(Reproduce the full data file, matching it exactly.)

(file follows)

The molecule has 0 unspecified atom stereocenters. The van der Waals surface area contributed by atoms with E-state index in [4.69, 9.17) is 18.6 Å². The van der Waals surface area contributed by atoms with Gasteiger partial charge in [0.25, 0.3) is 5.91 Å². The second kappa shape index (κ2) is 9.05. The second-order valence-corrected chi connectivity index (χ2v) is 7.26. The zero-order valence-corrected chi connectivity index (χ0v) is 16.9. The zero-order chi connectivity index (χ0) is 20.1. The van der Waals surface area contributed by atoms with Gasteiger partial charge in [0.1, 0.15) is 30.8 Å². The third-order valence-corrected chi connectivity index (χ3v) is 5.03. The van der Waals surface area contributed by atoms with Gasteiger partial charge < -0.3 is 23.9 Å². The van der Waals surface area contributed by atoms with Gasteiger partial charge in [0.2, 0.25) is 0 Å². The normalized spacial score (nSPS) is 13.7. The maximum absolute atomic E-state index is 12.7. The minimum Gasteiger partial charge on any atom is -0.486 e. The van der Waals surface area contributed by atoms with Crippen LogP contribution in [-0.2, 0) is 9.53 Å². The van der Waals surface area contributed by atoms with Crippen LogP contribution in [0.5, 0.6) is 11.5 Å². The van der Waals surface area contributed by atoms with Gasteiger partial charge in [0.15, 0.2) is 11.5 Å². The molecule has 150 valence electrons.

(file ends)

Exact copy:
The molecule has 0 unspecified atom stereocenters. The van der Waals surface area contributed by atoms with E-state index in [4.69, 9.17) is 18.6 Å². The van der Waals surface area contributed by atoms with Gasteiger partial charge in [0.25, 0.3) is 5.91 Å². The second kappa shape index (κ2) is 9.05. The second-order valence-corrected chi connectivity index (χ2v) is 7.26. The zero-order valence-corrected chi connectivity index (χ0v) is 16.9. The zero-order chi connectivity index (χ0) is 20.1. The van der Waals surface area contributed by atoms with Gasteiger partial charge in [0.1, 0.15) is 30.8 Å². The third-order valence-corrected chi connectivity index (χ3v) is 5.03. The van der Waals surface area contributed by atoms with Gasteiger partial charge < -0.3 is 23.9 Å². The van der Waals surface area contributed by atoms with Gasteiger partial charge in [0.2, 0.25) is 0 Å². The normalized spacial score (nSPS) is 13.7. The maximum absolute atomic E-state index is 12.7. The minimum Gasteiger partial charge on any atom is -0.486 e. The van der Waals surface area contributed by atoms with Crippen LogP contribution in [-0.2, 0) is 9.53 Å². The van der Waals surface area contributed by atoms with Crippen LogP contribution in [0.5, 0.6) is 11.5 Å². The van der Waals surface area contributed by atoms with Gasteiger partial charge in [0.15, 0.2) is 11.5 Å². The molecule has 150 valence electrons.